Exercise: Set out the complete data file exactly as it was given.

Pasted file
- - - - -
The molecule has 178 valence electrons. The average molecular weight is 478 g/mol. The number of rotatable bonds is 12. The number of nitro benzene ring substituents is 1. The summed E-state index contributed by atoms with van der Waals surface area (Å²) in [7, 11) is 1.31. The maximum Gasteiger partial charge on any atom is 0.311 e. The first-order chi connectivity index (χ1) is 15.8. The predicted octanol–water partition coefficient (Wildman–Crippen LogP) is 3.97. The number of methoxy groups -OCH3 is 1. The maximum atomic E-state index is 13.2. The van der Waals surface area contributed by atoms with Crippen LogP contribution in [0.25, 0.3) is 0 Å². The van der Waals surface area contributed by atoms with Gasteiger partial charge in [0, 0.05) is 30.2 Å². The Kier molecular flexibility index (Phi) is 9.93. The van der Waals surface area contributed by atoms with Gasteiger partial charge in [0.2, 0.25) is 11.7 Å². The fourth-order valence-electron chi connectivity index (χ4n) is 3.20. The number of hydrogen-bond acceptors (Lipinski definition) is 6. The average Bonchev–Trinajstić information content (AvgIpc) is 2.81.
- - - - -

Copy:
The molecule has 178 valence electrons. The average molecular weight is 478 g/mol. The number of rotatable bonds is 12. The number of nitro benzene ring substituents is 1. The summed E-state index contributed by atoms with van der Waals surface area (Å²) in [7, 11) is 1.31. The maximum Gasteiger partial charge on any atom is 0.311 e. The first-order chi connectivity index (χ1) is 15.8. The predicted octanol–water partition coefficient (Wildman–Crippen LogP) is 3.97. The number of methoxy groups -OCH3 is 1. The maximum atomic E-state index is 13.2. The van der Waals surface area contributed by atoms with Crippen LogP contribution in [0.25, 0.3) is 0 Å². The van der Waals surface area contributed by atoms with Gasteiger partial charge in [0, 0.05) is 30.2 Å². The Kier molecular flexibility index (Phi) is 9.93. The van der Waals surface area contributed by atoms with Gasteiger partial charge in [0.2, 0.25) is 11.7 Å². The fourth-order valence-electron chi connectivity index (χ4n) is 3.20. The number of hydrogen-bond acceptors (Lipinski definition) is 6. The average Bonchev–Trinajstić information content (AvgIpc) is 2.81.